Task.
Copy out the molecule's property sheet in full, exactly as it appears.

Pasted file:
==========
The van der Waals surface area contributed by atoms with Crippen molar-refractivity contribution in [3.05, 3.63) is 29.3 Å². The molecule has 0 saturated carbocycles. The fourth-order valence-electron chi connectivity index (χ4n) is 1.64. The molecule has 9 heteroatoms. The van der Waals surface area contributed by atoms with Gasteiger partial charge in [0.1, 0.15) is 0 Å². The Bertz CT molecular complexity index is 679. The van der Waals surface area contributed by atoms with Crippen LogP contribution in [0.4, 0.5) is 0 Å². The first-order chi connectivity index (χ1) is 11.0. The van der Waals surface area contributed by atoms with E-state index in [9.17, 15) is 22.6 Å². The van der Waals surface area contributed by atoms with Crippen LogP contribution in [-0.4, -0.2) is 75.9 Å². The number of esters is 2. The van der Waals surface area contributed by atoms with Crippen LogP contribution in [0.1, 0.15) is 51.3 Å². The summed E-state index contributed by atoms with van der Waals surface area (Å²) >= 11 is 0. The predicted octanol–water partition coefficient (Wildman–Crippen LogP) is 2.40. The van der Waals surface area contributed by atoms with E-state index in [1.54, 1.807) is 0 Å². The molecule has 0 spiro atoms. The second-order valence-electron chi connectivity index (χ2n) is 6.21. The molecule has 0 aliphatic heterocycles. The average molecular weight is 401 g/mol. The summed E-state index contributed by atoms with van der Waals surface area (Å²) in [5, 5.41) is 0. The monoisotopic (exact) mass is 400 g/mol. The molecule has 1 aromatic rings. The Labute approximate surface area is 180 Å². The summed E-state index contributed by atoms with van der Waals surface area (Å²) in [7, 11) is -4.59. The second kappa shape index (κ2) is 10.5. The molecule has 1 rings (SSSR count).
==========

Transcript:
The van der Waals surface area contributed by atoms with Crippen molar-refractivity contribution in [3.05, 3.63) is 29.3 Å². The molecule has 0 saturated carbocycles. The fourth-order valence-electron chi connectivity index (χ4n) is 1.64. The molecule has 9 heteroatoms. The van der Waals surface area contributed by atoms with Gasteiger partial charge in [0.1, 0.15) is 0 Å². The Bertz CT molecular complexity index is 679. The van der Waals surface area contributed by atoms with Crippen LogP contribution in [0.4, 0.5) is 0 Å². The first-order chi connectivity index (χ1) is 11.0. The van der Waals surface area contributed by atoms with E-state index in [9.17, 15) is 22.6 Å². The van der Waals surface area contributed by atoms with Crippen LogP contribution in [-0.4, -0.2) is 75.9 Å². The number of esters is 2. The van der Waals surface area contributed by atoms with Crippen LogP contribution in [0.1, 0.15) is 51.3 Å². The summed E-state index contributed by atoms with van der Waals surface area (Å²) >= 11 is 0. The predicted octanol–water partition coefficient (Wildman–Crippen LogP) is 2.40. The van der Waals surface area contributed by atoms with E-state index in [1.54, 1.807) is 0 Å². The molecule has 0 spiro atoms. The second-order valence-electron chi connectivity index (χ2n) is 6.21. The molecule has 0 aliphatic heterocycles. The average molecular weight is 401 g/mol. The summed E-state index contributed by atoms with van der Waals surface area (Å²) in [5, 5.41) is 0. The monoisotopic (exact) mass is 400 g/mol. The molecule has 1 aromatic rings. The Labute approximate surface area is 180 Å². The summed E-state index contributed by atoms with van der Waals surface area (Å²) in [7, 11) is -4.59. The second kappa shape index (κ2) is 10.5. The molecule has 1 rings (SSSR count).